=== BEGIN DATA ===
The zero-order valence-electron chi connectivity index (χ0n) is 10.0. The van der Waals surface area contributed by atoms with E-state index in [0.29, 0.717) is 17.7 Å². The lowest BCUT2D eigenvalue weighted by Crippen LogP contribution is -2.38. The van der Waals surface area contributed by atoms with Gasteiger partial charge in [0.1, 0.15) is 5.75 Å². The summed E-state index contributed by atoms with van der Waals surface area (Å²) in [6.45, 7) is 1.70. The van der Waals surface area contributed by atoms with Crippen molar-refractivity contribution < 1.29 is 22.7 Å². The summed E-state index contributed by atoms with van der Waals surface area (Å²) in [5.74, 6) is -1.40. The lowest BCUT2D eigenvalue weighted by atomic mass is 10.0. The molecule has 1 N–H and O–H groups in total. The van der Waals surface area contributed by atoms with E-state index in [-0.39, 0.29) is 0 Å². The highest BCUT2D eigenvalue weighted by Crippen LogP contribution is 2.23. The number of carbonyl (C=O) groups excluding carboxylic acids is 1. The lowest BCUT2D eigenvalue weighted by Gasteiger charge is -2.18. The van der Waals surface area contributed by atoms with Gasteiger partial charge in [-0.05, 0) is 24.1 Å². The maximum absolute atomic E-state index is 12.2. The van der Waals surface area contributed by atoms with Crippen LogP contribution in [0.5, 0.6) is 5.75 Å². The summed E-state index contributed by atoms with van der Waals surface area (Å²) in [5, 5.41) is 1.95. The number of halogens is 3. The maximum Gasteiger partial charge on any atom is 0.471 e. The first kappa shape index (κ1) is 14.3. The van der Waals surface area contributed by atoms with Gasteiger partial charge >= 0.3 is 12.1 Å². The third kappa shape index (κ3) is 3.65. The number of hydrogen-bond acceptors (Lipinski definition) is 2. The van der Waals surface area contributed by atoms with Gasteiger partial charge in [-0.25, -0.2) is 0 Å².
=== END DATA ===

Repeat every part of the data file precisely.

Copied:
The zero-order valence-electron chi connectivity index (χ0n) is 10.0. The van der Waals surface area contributed by atoms with E-state index in [0.29, 0.717) is 17.7 Å². The lowest BCUT2D eigenvalue weighted by Crippen LogP contribution is -2.38. The van der Waals surface area contributed by atoms with Gasteiger partial charge in [0.1, 0.15) is 5.75 Å². The summed E-state index contributed by atoms with van der Waals surface area (Å²) in [6.45, 7) is 1.70. The van der Waals surface area contributed by atoms with Crippen molar-refractivity contribution < 1.29 is 22.7 Å². The summed E-state index contributed by atoms with van der Waals surface area (Å²) in [5.74, 6) is -1.40. The lowest BCUT2D eigenvalue weighted by atomic mass is 10.0. The molecule has 1 N–H and O–H groups in total. The van der Waals surface area contributed by atoms with E-state index in [-0.39, 0.29) is 0 Å². The highest BCUT2D eigenvalue weighted by Crippen LogP contribution is 2.23. The number of carbonyl (C=O) groups excluding carboxylic acids is 1. The lowest BCUT2D eigenvalue weighted by Gasteiger charge is -2.18. The van der Waals surface area contributed by atoms with Gasteiger partial charge in [-0.05, 0) is 24.1 Å². The maximum absolute atomic E-state index is 12.2. The van der Waals surface area contributed by atoms with Crippen LogP contribution in [0.5, 0.6) is 5.75 Å². The summed E-state index contributed by atoms with van der Waals surface area (Å²) in [5, 5.41) is 1.95. The number of halogens is 3. The maximum Gasteiger partial charge on any atom is 0.471 e. The first kappa shape index (κ1) is 14.3. The van der Waals surface area contributed by atoms with Gasteiger partial charge >= 0.3 is 12.1 Å². The third kappa shape index (κ3) is 3.65. The number of hydrogen-bond acceptors (Lipinski definition) is 2. The van der Waals surface area contributed by atoms with Gasteiger partial charge in [-0.25, -0.2) is 0 Å².